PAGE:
The results of the mesothelioma Priority Setting Partnership (PSP) have been announced and 10 future research topics have been identified with the help of patients, carers and clinicians.
The mesothelioma PSP was set up through the James Lind Alliance (JLA) and funded by the National Institute for Health Research (NIHR). A survey was launched earlier this year asking patients, carers and health professionals for their questions around the diagnosis, treatment and care of mesothelioma.
From a list of 52 questions, 30 were taken to a priority setting workshop in November. It was agreed that the following ‘top 10’ priority research questions need answers:
1. Does boosting the immune system (using new agents such as PD-1 or PD-L1) improve response and survival rates for mesothelioma patients?
2. Can individualised chemotherapy be given to mesothelioma patients based on predictive factors (e.g. the subtype of mesothelioma (epithelioid, sarcomatoid, or mixed), or thymidine synthase inhibitor status (the protein that drugs like pemetrexed act against), etc.)?
3. What is the best way to monitor patients with diffuse pleural thickening and a negative biopsy who are considered to have a high risk of developing mesothelioma (e.g. repeat biopsies, imaging, etc.)?
4. In mesothelioma patients, what is the best second line treatment (i.e. what chemotherapy drugs should be used if a cancer has recurred following first line chemotherapy, usually with cisplatin and pemetrexed)?
5. Which is the most effective current treatment for ascites (excessive accumulation of fluid in the abdominal cavity) (e.g. denver shunt, pleurex catheter, etc.) in patients with peritoneal mesothelioma?
6. What are the relative benefits of immediate standard chemotherapy compared to a watch and wait policy for mesothelioma patients?
7. For mesothelioma patients, what is the best follow-up strategy post-treatment, to identify and treat emerging side effects and other problems?
8. In mesothelioma, is there a role for intrapleural immunostimmulants (a drug designed to stimulate an anti-cancer immune response, such as corynebacterium parvum extract) in addition to any other treatment?
9. Does an annual chest x-ray and/or CT scan and medical examination in high-risk occupations (e.g. carpenters, plumbers, electricians, shipyard workers) lead to earlier diagnosis of mesothelioma?
10. What, if any, are the benefits of pleurectomy (pleurectomy/decortication) compared to no surgery, and which mesothelioma patients might benefit?
(The full list of questions can be found here… )
As many of you will know, research into mesothelioma, its prevention, treatment, diagnosis and care is limited and underfunded. So, it was welcome and overdue news that research into mesothelioma had been highlighted as a priority by the National Institute for Health Research (NIHR).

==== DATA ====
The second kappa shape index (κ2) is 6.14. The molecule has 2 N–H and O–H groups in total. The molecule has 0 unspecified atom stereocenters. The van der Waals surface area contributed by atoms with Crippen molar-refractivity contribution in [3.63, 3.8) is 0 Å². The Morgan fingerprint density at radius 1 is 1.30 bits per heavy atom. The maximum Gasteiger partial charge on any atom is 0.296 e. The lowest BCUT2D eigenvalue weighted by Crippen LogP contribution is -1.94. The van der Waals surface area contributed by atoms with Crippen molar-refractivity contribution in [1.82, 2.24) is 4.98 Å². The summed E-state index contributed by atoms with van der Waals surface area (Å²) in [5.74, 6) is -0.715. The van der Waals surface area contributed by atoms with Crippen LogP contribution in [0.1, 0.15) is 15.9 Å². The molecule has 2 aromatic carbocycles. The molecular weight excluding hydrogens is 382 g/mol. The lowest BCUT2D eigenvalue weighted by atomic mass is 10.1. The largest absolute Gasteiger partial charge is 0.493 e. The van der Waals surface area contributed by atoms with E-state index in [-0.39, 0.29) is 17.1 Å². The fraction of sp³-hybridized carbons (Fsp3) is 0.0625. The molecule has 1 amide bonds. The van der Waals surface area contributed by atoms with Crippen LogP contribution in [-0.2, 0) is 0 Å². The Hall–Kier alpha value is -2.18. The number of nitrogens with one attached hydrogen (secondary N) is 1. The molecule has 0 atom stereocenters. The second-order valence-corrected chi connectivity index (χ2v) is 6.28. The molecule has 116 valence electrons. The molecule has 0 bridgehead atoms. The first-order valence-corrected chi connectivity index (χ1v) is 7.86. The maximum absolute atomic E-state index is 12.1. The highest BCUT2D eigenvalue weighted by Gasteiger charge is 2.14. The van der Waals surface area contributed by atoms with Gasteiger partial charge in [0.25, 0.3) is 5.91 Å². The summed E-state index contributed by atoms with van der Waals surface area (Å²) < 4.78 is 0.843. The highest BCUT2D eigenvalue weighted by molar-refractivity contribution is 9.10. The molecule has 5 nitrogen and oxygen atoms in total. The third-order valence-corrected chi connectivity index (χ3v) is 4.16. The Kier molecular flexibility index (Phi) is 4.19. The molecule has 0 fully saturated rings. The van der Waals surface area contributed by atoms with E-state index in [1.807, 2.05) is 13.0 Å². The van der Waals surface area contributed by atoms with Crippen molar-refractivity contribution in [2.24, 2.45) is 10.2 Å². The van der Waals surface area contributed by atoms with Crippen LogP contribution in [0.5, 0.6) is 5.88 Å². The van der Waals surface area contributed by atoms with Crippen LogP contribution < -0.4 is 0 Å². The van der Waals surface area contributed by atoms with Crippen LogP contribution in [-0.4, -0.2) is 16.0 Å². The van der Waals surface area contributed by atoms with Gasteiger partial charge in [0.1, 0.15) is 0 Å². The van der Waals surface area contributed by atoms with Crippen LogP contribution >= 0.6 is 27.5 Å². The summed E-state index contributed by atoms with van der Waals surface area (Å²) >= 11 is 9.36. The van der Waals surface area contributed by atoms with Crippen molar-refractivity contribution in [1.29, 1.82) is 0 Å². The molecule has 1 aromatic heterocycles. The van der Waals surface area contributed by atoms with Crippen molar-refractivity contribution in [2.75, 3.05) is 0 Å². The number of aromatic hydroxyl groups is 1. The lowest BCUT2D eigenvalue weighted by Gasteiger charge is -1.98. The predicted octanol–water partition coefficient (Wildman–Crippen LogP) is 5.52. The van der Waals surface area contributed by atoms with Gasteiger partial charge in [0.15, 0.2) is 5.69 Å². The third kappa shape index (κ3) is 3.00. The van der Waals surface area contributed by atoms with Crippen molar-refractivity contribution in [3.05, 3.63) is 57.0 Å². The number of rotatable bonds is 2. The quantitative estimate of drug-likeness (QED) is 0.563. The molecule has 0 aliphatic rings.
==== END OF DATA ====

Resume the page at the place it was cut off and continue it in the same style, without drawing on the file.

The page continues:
According to figures from the Health and Safety Executive (HSE), 2,535 people died from mesothelioma in 2012 and that figure will only increase. The HSE also recently revised when the number of deaths from the deadly lung cancer will peak in the UK, from the year 2015 to 2020.
In September, the NIHR asked for proposals across its research programmes and invited researchers to address the research uncertainties identified through the PSP. It is now hoped that the research community will react to the results of the PIP with new research proposals to provide evidence that will help people with mesothelioma.
From the reaction of the patients, carers and health professionals involved in the PIP, the significance of NIHR’s focus on mesothelioma research was not lost on them.
Naomi Horne, a Macmillan Lung Cancer/Mesothelioma UK Nurse from Cardiff, said: “Just reflecting on working in one guise or another with patients with a mesothelioma diagnosis since the early 90’s, it would have been almost inconceivable back then to dare imagine a room full of patients, carers, and clinicians sharing the stage and having an equal say about such important issues.”
Ian Jarrold, Head of Research at the British Lung Foundation, said: “Identifying mesothelioma treatment uncertainties is crucial to developing strategic priorities for research. This in turn will lead to improvements in the treatment and care of this devastating disease.”
Patient Graham Sherlock-Brown said: “The opportunity to discuss the whole subject of mesothelioma in one meeting, with such a pre-eminent cross section of UK experts and on an equal footing, was exhilarating.”
What is mesothelioma?
Mesothelioma is an incurable cancer that affects the lining of the lungs. Less commonly it can affect the lining of the abdomen and heart. When the cancer develops in the chest it occurs in the pleura. This is a thin lining that covers the inside of the rib cage and the outside of the lungs.
Nearly all mesotheliomas are caused by exposure to asbestos dust. The disease and symptoms present many years after the asbestos exposure. Symptoms can include: feeling breathless, chest pain, coughing, weight loss, tiredness, heavy sweating and loss of appetite.
(Image courtesy of ponsulak at FreeDigitalPhotos.net)